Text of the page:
Neither Vince nor Stoneman escaped the general condemnation as England lost the Ashes series 4-0. Vince made attractive starts before falling to predictable modes of dismissal while Stoneman went from battling to embattled.
Both finished with averages in the mid-20s and two half-centuries from nine innings, and who you had most faith in depended upon whether you valued style or substance.
Bayliss made it clear, however, that when England announce the Test party for New Zealand on Wednesday evening (UK time) he favours them having another chance to show their worth.
“Personally I think people like Stoneman and Vince probably get another couple of games to show us what they’ve got,” he said. “I think at times during this series, against probably close to the best bowling attack in the world in their home conditions, they have shown they can play a bit. At the top level it is about making big scores not fifties, twenties and thirties but they have shown enough that they should get another couple of games.”
There was some irony in the suggestion that the batsman who might suffer for England’s 4-0 Ashes defeat could be Gary Ballance, England’s reserve batsman, who never got an opportunity. But England’s desire to promote at least one young batsman from the Lions squad – and they have been on show to Bayliss (not otherwise a keen student of the next generation) during their time in Australia.
It was when Ballance’s name was raised that Bayliss said: “With all of those guys the decision to make is when it is time to move on. Whether there are three or four good young batters in that Lions squad. At some stage I’m sure some will get their opportunity but we have to work out exactly when the time is right to blood them and give them experience.”
England’s problem is that none of the Lions contingent is making an irrefutable case for selection. Keaton Jennings could get another go as a back-up opener, but much as England like the cut of his jib he has not scored heavily since he lost his Test place. Liam Livingstone, his team-mate at Lancashire, is a batsman of presence but his own county captain, Ryan McLaren was not alone last season when he observed that Livingstone was still discovering his game. Joe Clarke’s undoubted talent has also been sporadically shown at best, although he is coveted by several big-spending counties, among them Nottinghamshire where the England selector, Mick Newell, is director of cricket.
As for Ben Duckett, who was all the rage a year ago, his reparation will be extensive after his na ve, not to say juvenile, beer-throwing episode in Perth caused England’s Ashes party such upheaval. Small-time misbehaviour perhaps that would have passed unnoticed in another era, but all England wannabes should remember that when influential people start discussing shots it is advisable that they are discussing the quality of your strokeplay.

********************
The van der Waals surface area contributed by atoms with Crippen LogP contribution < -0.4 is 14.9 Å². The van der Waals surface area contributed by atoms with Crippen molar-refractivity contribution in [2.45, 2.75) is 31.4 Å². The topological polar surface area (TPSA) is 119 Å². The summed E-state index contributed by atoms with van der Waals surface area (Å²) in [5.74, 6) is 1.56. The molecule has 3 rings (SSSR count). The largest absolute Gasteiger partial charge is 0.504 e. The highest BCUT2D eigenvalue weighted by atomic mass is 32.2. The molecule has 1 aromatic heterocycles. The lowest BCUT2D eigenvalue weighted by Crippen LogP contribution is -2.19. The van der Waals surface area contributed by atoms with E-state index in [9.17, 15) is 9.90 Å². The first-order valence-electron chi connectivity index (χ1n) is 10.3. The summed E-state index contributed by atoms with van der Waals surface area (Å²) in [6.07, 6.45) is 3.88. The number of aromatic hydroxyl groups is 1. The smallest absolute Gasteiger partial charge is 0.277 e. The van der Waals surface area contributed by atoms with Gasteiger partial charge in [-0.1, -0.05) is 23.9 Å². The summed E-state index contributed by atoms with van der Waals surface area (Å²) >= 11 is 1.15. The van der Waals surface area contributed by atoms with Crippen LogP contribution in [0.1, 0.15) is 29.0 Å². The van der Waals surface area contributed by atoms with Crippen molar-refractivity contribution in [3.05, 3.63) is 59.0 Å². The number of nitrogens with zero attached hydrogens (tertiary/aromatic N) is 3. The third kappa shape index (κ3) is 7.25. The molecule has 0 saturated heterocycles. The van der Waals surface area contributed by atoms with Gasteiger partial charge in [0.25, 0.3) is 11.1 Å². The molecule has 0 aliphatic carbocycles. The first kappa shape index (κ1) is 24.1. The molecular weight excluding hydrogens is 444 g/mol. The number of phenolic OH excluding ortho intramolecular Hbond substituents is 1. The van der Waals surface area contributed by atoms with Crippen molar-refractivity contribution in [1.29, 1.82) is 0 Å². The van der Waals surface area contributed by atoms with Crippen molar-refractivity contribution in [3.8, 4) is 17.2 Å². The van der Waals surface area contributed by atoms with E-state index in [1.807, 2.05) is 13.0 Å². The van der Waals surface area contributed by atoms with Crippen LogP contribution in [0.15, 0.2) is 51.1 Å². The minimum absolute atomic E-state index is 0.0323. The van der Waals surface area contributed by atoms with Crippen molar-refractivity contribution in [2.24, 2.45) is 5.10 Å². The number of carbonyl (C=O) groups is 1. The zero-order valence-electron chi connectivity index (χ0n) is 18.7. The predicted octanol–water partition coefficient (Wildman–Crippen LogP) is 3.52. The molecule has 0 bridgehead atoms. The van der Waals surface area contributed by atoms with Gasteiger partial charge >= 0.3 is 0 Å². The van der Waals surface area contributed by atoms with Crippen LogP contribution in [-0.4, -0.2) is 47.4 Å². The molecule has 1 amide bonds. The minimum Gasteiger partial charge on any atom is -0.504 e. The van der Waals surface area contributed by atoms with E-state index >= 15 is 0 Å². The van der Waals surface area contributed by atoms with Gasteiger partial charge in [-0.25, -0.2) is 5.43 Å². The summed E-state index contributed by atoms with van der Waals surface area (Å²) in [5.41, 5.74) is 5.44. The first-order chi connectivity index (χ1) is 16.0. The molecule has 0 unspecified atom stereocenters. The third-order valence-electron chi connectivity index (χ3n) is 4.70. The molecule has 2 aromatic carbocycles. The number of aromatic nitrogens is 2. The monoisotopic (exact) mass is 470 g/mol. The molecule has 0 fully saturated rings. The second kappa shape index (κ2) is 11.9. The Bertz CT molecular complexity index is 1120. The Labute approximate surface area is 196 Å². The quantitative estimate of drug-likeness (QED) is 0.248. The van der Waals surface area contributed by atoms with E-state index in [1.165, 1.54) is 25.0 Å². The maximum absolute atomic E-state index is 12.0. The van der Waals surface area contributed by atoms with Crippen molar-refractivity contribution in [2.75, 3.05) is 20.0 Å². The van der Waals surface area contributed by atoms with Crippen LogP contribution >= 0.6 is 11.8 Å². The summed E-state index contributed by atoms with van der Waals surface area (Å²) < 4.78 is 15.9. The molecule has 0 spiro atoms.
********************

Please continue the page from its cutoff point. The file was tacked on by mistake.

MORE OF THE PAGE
The manner of Vince’s dismissals have not escaped Bayliss: they have barely escaped anybody. “Yes, we have all seen it,” he said. “He has looked as comfortable as anyone in the runs he has scored here but just makes a mistake and gets out. They have been similar each time and that frustrates him more than any of us here. It’s probably a little bit technical but a lot of it is the mental side of it, knowing which balls to leave and when to attack and when not to.”
As for Stoneman, Bayliss rejected suggestions that his confidence – and indeed footwork – suffered from the aftershock of being struck on the helmet by Josh Hazlewood during the third Test in Perth.
“Not outwardly – it didn’t seem to affect him around the squad or practice,” Bayliss said. He preferred to put it down to the exhaustion of Test cricket at the highest level. Players like Vince and Stoneman declined whereas Alastair Cook, so much at sea for much of the series, then dredged out the little matter of 244 not out.
“Both those guys in the first three games with Dawid Malan were probably our best-performing batters. Whether it was the pressure and the longevity of five Test matches pretty close to each other or whether there was a fatigue and they dropped off in the last couple of games, it being their first big five match series
“So I think they have done enough without anyone really pushing them from behind. They probably deserve another opportunity.”
That would all entail few changes to a squad that has just lost 4-0. It would not be the first time England have approached a New Zealand tour with calls for experimentation, but a challenging Kiwi attack lies in wait.
“Do we pick a second XI against these teams,” asked Bayliss. “Then we are copping criticism for leaving some of these other blokes out. In the end it is down to these guys to put their hand up and score runs.
“If we do go down the track in New Zealand, or in the summer, of picking some new young batters, everyone at home in the UK has got to expect that the results might not be quite what we would like.
“Personally, I love the Test cricket more than the white-ball cricket. I’m more of a traditionalist. But with our white-ball team we’ve actually got a group of guys who are more suited to the way the white-ball game is played, than possibly some of the players that we’ve had in Test cricket.
“We’ve been looking for those last two or three or four spots and nobody’s been able to grab hold of those spots until Malan. It’s a case of searching for some of those guys to fill those last two or three spots that we need filled to compete with the best teams away from the UK.”